Tag Archives: artificial

Our carbon sinks are absorbing twice as much carbon dioxide as they used to

The term ‘carbon sink’ is becoming more common as we all gain the scientific education needed to deal with climate change and global warming.

According to Wikipedia, carbon sinks can be both natural and artificial. Both involve the process of absorbing carbon dioxide from the atmosphere, which is called carbon sequestration.

The main natural carbon sinks are the oceans and plants, and with our planet covered in so much water, the oceans are the biggest sinks on Earth. The main artificial ones are landfills and the various carbon capture projects.

In those countries that follow the Kyoto Protocol, the use of artificial carbon sinks can serve as a way to offset other carbon use.

Of course, as we are pumping more carbon into the atmosphere our natural carbon sinks are ingesting more carbon dioxide:

Nature has her own way of dealing with excess carbon dioxide. When human activities spew CO2 into the atmosphere, plants absorb more of it than usual, leading to profuse growth. The ocean, too, swallows more than it otherwise would. Many scientists fret that these so-called carbon sinks risk getting clogged up. Some even suggest that this has already started happening. - The Economist

Some even estimate that the amount of CO2 absorbed by the oceans and plants has doubled. Nobody knows what this means, maybe it can continue and alleviate some of our carbon problems, or there could be a backlash effect.

For more on this, check out The Economist article, That Sinking Feeling.

 

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To build the artificial river for the Olympics, designers used large lego-like blocks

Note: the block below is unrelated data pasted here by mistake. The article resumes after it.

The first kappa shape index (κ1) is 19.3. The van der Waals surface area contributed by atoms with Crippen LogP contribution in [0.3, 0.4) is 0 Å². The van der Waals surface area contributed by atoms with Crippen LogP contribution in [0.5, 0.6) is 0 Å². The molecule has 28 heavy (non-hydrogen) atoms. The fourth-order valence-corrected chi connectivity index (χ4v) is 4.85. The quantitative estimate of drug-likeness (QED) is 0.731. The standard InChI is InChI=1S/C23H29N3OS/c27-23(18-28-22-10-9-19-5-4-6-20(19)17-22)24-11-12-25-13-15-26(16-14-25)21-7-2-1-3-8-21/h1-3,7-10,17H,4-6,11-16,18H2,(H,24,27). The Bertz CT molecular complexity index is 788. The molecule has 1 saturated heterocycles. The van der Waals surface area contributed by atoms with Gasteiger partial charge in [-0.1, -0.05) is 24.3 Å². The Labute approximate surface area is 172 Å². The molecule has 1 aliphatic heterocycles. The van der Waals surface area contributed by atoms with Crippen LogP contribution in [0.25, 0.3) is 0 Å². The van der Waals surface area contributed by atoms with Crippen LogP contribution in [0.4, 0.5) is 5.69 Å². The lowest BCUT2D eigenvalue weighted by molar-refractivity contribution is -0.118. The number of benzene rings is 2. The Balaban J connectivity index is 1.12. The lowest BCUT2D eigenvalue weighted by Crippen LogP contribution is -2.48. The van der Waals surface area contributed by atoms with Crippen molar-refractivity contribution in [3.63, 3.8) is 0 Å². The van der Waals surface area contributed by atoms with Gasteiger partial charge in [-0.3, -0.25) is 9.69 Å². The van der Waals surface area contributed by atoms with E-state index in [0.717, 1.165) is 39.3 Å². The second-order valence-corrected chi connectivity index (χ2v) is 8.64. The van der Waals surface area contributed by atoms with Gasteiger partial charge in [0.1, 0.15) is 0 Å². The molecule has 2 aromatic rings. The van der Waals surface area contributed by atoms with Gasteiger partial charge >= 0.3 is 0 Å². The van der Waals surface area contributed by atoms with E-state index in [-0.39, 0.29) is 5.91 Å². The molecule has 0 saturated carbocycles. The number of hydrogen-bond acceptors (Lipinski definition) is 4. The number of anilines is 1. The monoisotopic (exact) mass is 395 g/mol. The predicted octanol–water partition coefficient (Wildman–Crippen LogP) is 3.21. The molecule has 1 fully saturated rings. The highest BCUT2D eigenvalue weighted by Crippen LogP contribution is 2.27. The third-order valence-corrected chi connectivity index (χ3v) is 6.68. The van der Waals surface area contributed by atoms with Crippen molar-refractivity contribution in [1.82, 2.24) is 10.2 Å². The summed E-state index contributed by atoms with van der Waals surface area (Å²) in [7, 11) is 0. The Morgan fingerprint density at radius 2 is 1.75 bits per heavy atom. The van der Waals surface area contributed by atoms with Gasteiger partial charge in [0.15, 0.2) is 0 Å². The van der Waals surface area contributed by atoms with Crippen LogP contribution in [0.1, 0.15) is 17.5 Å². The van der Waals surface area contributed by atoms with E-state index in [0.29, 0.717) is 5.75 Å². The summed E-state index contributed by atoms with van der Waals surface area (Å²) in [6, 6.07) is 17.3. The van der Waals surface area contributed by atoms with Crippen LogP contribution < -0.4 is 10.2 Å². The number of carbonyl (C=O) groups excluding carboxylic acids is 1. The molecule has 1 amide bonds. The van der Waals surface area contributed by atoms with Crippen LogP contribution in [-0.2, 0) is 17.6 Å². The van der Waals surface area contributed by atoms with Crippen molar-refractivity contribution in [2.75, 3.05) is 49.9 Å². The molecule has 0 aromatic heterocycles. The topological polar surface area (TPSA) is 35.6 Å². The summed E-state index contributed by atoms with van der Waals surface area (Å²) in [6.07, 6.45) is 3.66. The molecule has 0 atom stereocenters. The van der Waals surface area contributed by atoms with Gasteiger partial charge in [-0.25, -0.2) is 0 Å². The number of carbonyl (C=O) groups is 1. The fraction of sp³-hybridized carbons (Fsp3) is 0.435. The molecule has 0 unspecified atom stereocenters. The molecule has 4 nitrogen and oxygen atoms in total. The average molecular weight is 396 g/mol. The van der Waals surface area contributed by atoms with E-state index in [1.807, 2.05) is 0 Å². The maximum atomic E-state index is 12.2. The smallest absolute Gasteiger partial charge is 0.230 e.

Did you have a chance to see the white water sports at the Olympics, like kayaking and canoeing?

If so, you probably noticed that the entire venue was artificial. The Lee Valley White Water Centre in the north of London was created out of a vast expanse of flat land. The designers, including a firm from Colorado, S20, had to build it all from scratch, including the high-powered water pumps and the speedy, treacherous river.

It made for a fantastic set of competitions and, it turns out, a lasting site for Londoners. The venue is going to stay open for both recreational activities and as a training site for future Olympians.

And, the Smithsonian blog wrote about an intriguing innovation used in the building of the rapids. They used what looks like Lego blocks to create the river bottom:

Since the earliest whitewater slalom competitions in the 1930s, most artificial courses have been constructed primarily of concrete, with static forms inserted to mimic boulders, logs…S20′s design turns the static features into adjustable plastic modules—a bit like underwater Legos—which can be positioned with a high degree of precision, and moved at no cost, essentially creating a new stretch of river each time.

 

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